I think Valerie and Gabbie did the throw-a-coin-over-your-shoulder thing at Trevi Fountain, but I can’t be sure. There were so many people there that they were just absorbed in the crowd. We ate gelato (which was actually part of the tour), and our guide told us how to drink out of Roman water fountains like locals. They have really good water in Rome. Coming from the Pacific NW, I’m used to good water right out of the tap (water snob?). Rome has that too.
By the time we were done, it was dark, and we were really tired. Because of this, we took a taxi back to our apartment. This was our first taste of a really Roman taxi (the trip from the airport was more of a hired shuttle). Getting a taxi would soon become an unpleasant stress point for us. One of the first Italian phrases I learned was “Quattro adulti, due bambini.” Upon telling the drivers that we had two babies with us, at least half of them would shout, “Impossibile!” gesture wildly, and then drive off. Of the ones who agreed to take us, we still had the challenge of fitting the big stroller in the vehicle somewhere.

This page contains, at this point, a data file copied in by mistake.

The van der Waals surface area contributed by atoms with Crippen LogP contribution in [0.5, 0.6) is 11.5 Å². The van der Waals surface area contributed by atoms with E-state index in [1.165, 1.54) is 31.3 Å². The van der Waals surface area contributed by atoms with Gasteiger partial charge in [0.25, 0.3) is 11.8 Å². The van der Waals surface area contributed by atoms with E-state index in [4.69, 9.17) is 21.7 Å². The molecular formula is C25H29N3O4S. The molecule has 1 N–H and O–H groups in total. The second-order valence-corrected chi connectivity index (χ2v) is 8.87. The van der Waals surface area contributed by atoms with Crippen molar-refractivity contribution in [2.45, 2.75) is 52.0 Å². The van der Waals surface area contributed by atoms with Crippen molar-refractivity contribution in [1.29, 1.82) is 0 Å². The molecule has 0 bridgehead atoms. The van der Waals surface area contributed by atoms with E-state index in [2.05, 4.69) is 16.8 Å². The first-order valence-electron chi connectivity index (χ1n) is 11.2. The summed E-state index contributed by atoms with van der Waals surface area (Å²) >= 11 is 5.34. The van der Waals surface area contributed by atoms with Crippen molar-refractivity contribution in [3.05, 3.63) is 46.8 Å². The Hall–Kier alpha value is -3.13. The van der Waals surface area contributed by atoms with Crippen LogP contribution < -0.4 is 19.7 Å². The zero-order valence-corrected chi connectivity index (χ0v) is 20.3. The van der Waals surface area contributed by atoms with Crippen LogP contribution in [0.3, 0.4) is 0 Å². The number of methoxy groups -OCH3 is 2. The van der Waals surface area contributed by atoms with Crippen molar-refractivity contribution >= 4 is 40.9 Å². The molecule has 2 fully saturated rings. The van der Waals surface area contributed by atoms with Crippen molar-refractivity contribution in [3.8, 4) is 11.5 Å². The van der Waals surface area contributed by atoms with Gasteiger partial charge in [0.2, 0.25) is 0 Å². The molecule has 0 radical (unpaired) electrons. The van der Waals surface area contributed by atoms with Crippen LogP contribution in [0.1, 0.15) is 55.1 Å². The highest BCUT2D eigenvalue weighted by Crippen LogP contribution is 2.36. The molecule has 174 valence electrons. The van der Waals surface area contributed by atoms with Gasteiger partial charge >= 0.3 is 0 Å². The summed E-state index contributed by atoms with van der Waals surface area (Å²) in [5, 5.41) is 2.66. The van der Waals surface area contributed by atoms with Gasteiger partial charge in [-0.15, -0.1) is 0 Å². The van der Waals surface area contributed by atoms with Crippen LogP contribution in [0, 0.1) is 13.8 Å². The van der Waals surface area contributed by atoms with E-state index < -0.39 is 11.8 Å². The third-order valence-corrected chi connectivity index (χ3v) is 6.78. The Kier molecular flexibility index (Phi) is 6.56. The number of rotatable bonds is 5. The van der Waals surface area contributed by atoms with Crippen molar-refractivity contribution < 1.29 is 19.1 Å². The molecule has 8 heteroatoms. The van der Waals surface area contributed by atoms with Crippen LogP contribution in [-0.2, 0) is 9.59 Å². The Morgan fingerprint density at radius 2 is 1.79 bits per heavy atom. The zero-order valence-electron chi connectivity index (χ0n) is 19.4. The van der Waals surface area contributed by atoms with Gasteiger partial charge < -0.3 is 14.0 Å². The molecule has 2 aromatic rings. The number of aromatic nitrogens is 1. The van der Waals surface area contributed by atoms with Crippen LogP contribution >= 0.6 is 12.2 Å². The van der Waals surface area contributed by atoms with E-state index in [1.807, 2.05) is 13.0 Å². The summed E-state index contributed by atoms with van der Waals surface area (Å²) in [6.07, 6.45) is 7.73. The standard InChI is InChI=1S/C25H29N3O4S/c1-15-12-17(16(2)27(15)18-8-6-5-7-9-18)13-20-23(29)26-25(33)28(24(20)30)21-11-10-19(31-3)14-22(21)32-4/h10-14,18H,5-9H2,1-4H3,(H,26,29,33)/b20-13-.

By and large, the taxi drivers in Rome are not nice people. They were mostly trying to rip us off by not using the meter and charging us fixed prices that were about three times a real fare. Still, we were kind of stuck since we couldn’t exactly pick and choose our drivers with our group. Every taxi-getting event was stressful, but it was just something we had to put up with. You’re not required to have babies in car seats in taxis in Italy. Perhaps we’re bad parents, but we didn’t want to drag the seats around with us everywhere we went and install and uninstall them in every cab. Tommy loved facing forward from the backseat and often said “Wheeee” while we drove. At least he was enjoying the car rides in Rome.
Driving in Italy is INSANE. At least, from the perspective of my American experience, it’s insane. I’m talking about the big cities here, like Rome, but there is an element of the craziness everywhere we went. It’s every person for them self, and people drive as fast as they can all the time. Plus the streets are much smaller than in America. But no matter how small the street is, no matter how much it seems like it would be for pedestrian traffic only, there will be people driving on it. And just when you think it can’t get any tighter, you’ll discover that it’s actually two-way traffic . . . and cars will be parked on it.